So I had my purpose and with that, I tried to find myself again.  I knew that my old self was locked in my body somewhere and it was my hope that the physical and mental rehabilitation would help.  But my steps were baby steps.  I was physically and mentally unable to do anything on my own.  The initial meeting with my therapists did not go well at all and I wanted to permanently escape from the therapy center.  I had nowhere to go though – I was stuck in this world and my regimen was three times per week from 9:00-3:00.  I was to alternate between cognitive therapy to relearn to speak, read, write and think and physical therapy to regain the strength I lost on the right side of my body.  My face was distorted and the entire right side of my body was practically useless.

Walking into the group room and meeting the group I had been placed into was absolutely terrifying and jaw-dropping.   I was the youngest patient by, I’d guess, 20 years.  I was with other brain tumor and stroke patients.  As the new kid in the group, I was asked to introduce myself.  As you can probably guess, I was unable to do it.  Well, maybe I’d be able to tell the group a little bit about myself, such as how I just finished my first year of law school and my career goals.  Couldn’t do that either.  And that’s when it hit me.  Within a matter of a month, I had lost all that I worked so hard for over 24 years of my life.  Gone from my life was socializing with my family and friends, aspirations of earning my JD and practicing law and rekindling my relationship with Ashley.  Defeated and in search of hope, I optimistically looked at the therapist and thought to myself “you can help me, right?”

Following the group session, I was ushered into a room where I would have some one-on-one time with the cognitive therapist.  To assist me, I was given this alphabet boardABC's

I looked at her, she looked back at me.  She had to be kidding, right  – I had to be able to at least know my ABC’s. While I recognized the letter “A” as such, I was unable to communicate that to anyone.  In other words, I could not say what I was thinking at the time.  At that time, the pathologist did not realize the extent of my deficits and moved on to the lowercase letters that you see on the board.  Again, I sat there, unable to say what I was thinking even though I knew that it was the letter “A”.   Sorry Michael, it looks like those ABC’s were not as easy as one, two, three.

Every day, when my parents would pick me up from therapy, they would ask me questions about my day such as: “what did you work on?” or “what did you have for lunch – did you have ham?  did you have turkey?  did you have soup?” They waited for a response, but I did not answer because I could not remember.   More troubling though was that this was all just within minutes of being picked up.  I later learned that my brain was so compromised due to the hydrocephalus and infection that it was feared I could remain in that state forever.   I was left with persistent neurological liabilities, specifically as they relate to the processing of information and the management of language and memory.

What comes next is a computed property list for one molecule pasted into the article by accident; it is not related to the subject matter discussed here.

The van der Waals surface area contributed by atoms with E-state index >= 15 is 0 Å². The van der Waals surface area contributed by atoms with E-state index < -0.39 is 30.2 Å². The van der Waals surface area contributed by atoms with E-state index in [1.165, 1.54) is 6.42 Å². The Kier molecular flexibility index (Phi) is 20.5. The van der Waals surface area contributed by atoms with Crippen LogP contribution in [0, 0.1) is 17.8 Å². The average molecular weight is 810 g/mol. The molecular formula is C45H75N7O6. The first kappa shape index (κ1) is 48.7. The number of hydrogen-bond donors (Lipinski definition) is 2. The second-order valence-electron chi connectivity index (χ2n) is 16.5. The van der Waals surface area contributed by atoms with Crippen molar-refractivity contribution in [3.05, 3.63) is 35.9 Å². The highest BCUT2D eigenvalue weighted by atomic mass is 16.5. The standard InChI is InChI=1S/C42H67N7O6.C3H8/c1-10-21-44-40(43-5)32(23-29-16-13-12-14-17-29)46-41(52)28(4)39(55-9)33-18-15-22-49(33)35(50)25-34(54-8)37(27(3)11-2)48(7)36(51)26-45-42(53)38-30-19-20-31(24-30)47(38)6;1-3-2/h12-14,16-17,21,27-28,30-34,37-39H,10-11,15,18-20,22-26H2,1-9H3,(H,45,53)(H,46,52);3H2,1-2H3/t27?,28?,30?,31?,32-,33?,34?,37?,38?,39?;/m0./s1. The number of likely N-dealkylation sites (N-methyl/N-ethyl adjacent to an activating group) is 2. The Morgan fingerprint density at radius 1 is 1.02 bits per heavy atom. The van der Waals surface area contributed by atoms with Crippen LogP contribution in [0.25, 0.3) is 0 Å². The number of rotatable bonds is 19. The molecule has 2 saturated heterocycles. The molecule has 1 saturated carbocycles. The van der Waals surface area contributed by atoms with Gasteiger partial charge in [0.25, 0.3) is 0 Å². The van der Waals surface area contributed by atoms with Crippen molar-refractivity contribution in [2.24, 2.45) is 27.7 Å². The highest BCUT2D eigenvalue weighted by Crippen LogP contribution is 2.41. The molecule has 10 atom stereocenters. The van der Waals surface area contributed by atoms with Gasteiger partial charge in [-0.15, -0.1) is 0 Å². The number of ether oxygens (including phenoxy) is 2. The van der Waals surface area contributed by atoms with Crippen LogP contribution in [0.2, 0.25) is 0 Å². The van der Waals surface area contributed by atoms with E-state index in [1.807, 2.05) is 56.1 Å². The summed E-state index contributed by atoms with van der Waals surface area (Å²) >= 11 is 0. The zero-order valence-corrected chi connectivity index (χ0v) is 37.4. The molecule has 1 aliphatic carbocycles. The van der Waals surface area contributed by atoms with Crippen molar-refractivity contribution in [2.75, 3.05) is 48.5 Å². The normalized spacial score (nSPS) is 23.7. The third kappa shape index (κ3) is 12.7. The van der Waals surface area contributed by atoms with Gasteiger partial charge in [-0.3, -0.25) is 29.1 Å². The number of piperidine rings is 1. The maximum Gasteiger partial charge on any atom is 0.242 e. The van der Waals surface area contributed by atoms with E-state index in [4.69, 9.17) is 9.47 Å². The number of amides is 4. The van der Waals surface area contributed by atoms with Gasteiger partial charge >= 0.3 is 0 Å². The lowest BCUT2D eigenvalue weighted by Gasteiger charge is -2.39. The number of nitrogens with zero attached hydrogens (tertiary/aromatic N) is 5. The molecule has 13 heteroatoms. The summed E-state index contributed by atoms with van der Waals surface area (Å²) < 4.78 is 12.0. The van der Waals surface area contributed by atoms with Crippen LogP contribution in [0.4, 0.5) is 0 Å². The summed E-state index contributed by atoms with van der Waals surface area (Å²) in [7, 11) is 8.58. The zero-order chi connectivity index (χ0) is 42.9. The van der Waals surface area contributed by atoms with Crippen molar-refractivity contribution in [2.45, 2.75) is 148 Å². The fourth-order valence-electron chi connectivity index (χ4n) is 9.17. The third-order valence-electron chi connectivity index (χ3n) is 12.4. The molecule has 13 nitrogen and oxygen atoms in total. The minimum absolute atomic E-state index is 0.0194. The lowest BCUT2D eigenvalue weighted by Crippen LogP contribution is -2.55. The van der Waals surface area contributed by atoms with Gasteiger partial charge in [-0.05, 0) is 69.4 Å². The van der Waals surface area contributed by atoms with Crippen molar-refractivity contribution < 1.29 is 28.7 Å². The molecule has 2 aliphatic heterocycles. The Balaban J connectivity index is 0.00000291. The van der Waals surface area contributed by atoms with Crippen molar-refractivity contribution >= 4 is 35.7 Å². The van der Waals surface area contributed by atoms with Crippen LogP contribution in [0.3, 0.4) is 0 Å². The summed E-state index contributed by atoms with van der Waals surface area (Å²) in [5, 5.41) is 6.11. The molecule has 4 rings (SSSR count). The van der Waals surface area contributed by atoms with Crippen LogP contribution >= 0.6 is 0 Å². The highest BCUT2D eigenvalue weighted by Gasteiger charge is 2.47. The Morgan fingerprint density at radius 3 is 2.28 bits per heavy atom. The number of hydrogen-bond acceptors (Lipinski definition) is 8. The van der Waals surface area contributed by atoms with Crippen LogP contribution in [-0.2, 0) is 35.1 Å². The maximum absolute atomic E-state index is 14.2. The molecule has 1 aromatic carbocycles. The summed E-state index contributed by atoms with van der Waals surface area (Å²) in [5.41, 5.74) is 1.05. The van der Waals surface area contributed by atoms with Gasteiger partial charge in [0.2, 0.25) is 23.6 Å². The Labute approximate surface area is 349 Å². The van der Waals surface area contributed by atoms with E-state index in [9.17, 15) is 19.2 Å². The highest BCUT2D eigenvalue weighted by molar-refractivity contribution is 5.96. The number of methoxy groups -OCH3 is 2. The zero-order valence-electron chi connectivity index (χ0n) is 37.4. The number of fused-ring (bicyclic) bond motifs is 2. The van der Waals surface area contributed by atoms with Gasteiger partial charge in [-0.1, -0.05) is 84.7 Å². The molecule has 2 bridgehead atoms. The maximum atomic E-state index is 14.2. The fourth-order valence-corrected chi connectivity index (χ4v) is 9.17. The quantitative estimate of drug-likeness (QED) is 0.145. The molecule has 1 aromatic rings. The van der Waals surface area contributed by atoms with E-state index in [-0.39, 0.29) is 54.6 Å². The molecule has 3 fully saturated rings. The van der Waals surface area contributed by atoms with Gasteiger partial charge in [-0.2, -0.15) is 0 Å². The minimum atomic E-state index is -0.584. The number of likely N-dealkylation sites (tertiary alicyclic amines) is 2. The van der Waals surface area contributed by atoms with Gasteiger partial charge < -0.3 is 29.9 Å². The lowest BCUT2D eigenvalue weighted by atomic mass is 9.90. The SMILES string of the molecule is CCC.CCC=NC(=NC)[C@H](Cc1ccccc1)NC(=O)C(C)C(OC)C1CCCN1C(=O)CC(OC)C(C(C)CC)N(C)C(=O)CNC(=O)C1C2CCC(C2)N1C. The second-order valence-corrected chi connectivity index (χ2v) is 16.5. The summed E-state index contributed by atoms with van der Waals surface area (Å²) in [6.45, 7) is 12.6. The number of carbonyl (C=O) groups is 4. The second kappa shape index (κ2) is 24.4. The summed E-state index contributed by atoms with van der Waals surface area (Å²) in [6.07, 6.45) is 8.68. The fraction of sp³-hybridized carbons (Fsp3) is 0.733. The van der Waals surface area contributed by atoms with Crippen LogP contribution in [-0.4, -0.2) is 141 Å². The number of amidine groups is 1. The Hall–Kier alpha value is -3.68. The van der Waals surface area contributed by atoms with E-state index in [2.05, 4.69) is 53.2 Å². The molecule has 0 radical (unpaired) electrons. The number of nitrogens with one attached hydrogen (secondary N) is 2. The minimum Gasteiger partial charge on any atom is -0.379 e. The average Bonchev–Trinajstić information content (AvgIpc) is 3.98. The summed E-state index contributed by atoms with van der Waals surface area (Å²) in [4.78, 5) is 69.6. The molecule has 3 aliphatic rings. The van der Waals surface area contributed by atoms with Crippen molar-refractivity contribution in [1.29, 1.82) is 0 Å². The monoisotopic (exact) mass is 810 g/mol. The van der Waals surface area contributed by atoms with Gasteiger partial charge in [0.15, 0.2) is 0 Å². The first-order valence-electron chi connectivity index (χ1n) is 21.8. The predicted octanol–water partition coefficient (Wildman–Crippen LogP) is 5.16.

The weeks that followed offered little hope to my family, my doctors, therapists or myself.  There was absolutely no progress being made.  With my difficulty in performing simple tasks learned years ago, I began to manifest symptoms of anxiety in social situations.  It was terrifying for me to have someone approach me who did not know what I had gone through or attempt to engage me in conversation not realizing the full situation.  In the grocery store one day with my father, I was just standing there watching the people hurry down the aisles filling their shopping carts and recalling a time that I used to do that.  Not intending to stare awkwardly, I could not help but to reminisce.  As I watched someone go to the beer section and place the six-pack in his cart, I hear a guy say to me “hey kid, is there something wrong with you?”  My father intervened and we walked away but I couldn’t help but to dwell on that moment.  I was going nowhere any time soon.

Yet, without the tireless effort and dedication of therapists, brain tumor patients like myself would never be able to resume their life and share their stories.  Even in the darkest of moments when all hope seemed to be lost, my therapists always smiled and offered me hope.   Day in and day out, they strived to assist me in getting my life back and restoring normalcy in a world only other patients and survivors can understand.  I remain forever grateful to those therapists who worked with me and the effort they each put in to help me get to where I am today.